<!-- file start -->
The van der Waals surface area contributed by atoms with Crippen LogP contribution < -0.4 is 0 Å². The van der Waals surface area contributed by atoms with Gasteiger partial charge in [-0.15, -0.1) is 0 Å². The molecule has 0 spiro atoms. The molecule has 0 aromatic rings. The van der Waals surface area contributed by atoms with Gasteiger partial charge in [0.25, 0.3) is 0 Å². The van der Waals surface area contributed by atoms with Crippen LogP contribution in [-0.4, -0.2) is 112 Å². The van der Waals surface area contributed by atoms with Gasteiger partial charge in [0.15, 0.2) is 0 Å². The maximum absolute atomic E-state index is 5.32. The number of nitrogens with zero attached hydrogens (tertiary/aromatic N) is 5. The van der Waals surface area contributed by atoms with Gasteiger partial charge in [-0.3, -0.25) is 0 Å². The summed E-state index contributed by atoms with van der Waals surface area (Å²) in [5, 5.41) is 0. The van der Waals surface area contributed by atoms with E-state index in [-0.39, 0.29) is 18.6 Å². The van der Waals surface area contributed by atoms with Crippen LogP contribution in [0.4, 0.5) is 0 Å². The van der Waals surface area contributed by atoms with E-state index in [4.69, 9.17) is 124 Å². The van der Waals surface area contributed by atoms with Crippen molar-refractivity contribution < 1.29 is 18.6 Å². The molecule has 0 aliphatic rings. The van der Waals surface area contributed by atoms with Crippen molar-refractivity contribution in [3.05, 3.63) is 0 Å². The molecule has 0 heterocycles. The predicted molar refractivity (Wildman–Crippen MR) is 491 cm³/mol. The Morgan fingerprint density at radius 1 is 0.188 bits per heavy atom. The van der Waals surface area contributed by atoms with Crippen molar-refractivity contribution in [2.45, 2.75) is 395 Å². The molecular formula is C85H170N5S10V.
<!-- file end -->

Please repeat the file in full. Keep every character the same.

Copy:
The van der Waals surface area contributed by atoms with Crippen LogP contribution < -0.4 is 0 Å². The van der Waals surface area contributed by atoms with Gasteiger partial charge in [-0.15, -0.1) is 0 Å². The molecule has 0 spiro atoms. The molecule has 0 aromatic rings. The van der Waals surface area contributed by atoms with Gasteiger partial charge in [0.25, 0.3) is 0 Å². The van der Waals surface area contributed by atoms with Crippen LogP contribution in [-0.4, -0.2) is 112 Å². The van der Waals surface area contributed by atoms with Gasteiger partial charge in [0.15, 0.2) is 0 Å². The maximum absolute atomic E-state index is 5.32. The number of nitrogens with zero attached hydrogens (tertiary/aromatic N) is 5. The van der Waals surface area contributed by atoms with Gasteiger partial charge in [-0.3, -0.25) is 0 Å². The summed E-state index contributed by atoms with van der Waals surface area (Å²) in [5, 5.41) is 0. The van der Waals surface area contributed by atoms with E-state index in [-0.39, 0.29) is 18.6 Å². The van der Waals surface area contributed by atoms with Crippen LogP contribution in [0.4, 0.5) is 0 Å². The van der Waals surface area contributed by atoms with E-state index in [4.69, 9.17) is 124 Å². The van der Waals surface area contributed by atoms with Crippen molar-refractivity contribution < 1.29 is 18.6 Å². The molecule has 0 aliphatic rings. The van der Waals surface area contributed by atoms with Crippen molar-refractivity contribution in [3.05, 3.63) is 0 Å². The molecule has 0 heterocycles. The predicted molar refractivity (Wildman–Crippen MR) is 491 cm³/mol. The Morgan fingerprint density at radius 1 is 0.188 bits per heavy atom. The van der Waals surface area contributed by atoms with Crippen molar-refractivity contribution in [2.45, 2.75) is 395 Å². The molecular formula is C85H170N5S10V.